Anti-tax activist Grover Norquist sent member of Virginia's General Assembly Monday warning them that voting to index the state's gas tax for inflation would break his organization's, Americans for Tax Reform, no-new-tax pledge, which many of them have signed.
"I write you today to express ATR’s opposition to any proposal to index the gas tax to inflation because simply, this proposal is a job-killing tax increase," Norquist wrote. "For those members of the Virginia Legislature who have signed the Taxpayer Protection Pledge, voting to index the gas tax to inflation, without any complete offsets, would be in clear violation of the promise you made to your constituents and the people of Virginia to oppose any and all efforts to increase taxes."
Proposals are on the table to index Virginia's 17.5 cent-per-gallon gas tax, which helps fund the state's woefully cash-strapped transportation infrastructure, for inflation.
Gov. Bob McDonnell has hinted recently that he would be open to indexing the gas tax, which has not been raised since 1986. McDonnell has laid out the case that during that time the cost of infrastructure maintenance and the price of new projects have risen dramatically while the purchasing power of the gas tax in real dollars has dropped. McDonnell has said he has no plans of supporting wholesale tax increases during the upcoming session.
McDonnell has not signed the no-tax pledge, but officials from his administration – chief of staff Martin Kent and senior policy advisor Jasen Eige - traveled to Washington, D.C. Tuesday to meet with Norquist to discuss policy matters that affect the commonwealth, according to McDonnell spokesman Jeff Caldwell.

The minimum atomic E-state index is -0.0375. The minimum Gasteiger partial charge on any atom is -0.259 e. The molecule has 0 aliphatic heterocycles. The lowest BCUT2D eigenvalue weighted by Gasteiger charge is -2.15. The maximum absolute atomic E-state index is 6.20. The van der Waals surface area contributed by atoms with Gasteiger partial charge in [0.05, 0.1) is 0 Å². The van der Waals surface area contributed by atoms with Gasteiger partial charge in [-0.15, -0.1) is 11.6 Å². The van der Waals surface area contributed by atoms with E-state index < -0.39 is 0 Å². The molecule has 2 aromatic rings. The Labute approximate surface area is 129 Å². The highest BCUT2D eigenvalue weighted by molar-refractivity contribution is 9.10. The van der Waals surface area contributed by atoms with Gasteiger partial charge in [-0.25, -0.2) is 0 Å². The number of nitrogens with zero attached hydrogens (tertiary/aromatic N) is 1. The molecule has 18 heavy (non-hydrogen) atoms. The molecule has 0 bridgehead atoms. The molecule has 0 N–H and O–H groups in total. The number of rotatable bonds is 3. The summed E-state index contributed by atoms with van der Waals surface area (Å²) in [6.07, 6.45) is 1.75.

Nine of the 20 Republican state senators along with 21 of 67 Republican state delegates, plus Lt. Gov. Bill Bolling and Attorney General Ken Cuccinelli, have signed Norquist's no-tax pledge. No local state delegates or senators have signed the no-tax pledge.
While McDonnell has began making the case for indexing the state's gas tax for inflation, Norquist wrote that the commonwealth's transportation funding problems have nothing to do with the gas tax.
"The transportation woes Virginia faces are not because of the gas tax," Norquist wrote. "Richmond has spent too much money; in other words, it’s a spending problem not a revenue problem. If spending had been capped at the rate of inflation and population growth, Virginia would have spent $21.6 billion less between 1999 and 2009, saving more than enough to address Virginia’s transportation needs."
McDonnell said last week he will be proposing a major transportation legislative package to the General Assembly, which includes $500 million a year in new funding by 2018, ahead of the session which starts in January.